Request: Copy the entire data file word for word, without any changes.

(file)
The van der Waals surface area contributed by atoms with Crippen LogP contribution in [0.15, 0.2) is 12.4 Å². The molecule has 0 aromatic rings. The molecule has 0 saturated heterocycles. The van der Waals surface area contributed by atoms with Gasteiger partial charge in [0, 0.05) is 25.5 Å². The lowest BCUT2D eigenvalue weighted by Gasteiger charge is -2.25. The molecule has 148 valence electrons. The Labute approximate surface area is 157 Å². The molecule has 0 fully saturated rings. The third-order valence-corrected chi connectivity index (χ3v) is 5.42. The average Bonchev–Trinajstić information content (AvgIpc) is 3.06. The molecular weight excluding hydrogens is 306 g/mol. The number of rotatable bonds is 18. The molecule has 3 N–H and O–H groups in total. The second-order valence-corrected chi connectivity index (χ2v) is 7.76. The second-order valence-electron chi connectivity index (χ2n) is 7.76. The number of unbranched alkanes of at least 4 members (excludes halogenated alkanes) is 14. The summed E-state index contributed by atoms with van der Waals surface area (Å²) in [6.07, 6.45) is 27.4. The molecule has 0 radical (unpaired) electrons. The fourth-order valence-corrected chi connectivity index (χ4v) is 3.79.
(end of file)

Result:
The van der Waals surface area contributed by atoms with Crippen LogP contribution in [0.15, 0.2) is 12.4 Å². The molecule has 0 aromatic rings. The molecule has 0 saturated heterocycles. The van der Waals surface area contributed by atoms with Gasteiger partial charge in [0, 0.05) is 25.5 Å². The lowest BCUT2D eigenvalue weighted by Gasteiger charge is -2.25. The molecule has 148 valence electrons. The Labute approximate surface area is 157 Å². The molecule has 0 fully saturated rings. The third-order valence-corrected chi connectivity index (χ3v) is 5.42. The average Bonchev–Trinajstić information content (AvgIpc) is 3.06. The molecular weight excluding hydrogens is 306 g/mol. The number of rotatable bonds is 18. The molecule has 3 N–H and O–H groups in total. The second-order valence-corrected chi connectivity index (χ2v) is 7.76. The second-order valence-electron chi connectivity index (χ2n) is 7.76. The number of unbranched alkanes of at least 4 members (excludes halogenated alkanes) is 14. The summed E-state index contributed by atoms with van der Waals surface area (Å²) in [6.07, 6.45) is 27.4. The molecule has 0 radical (unpaired) electrons. The fourth-order valence-corrected chi connectivity index (χ4v) is 3.79.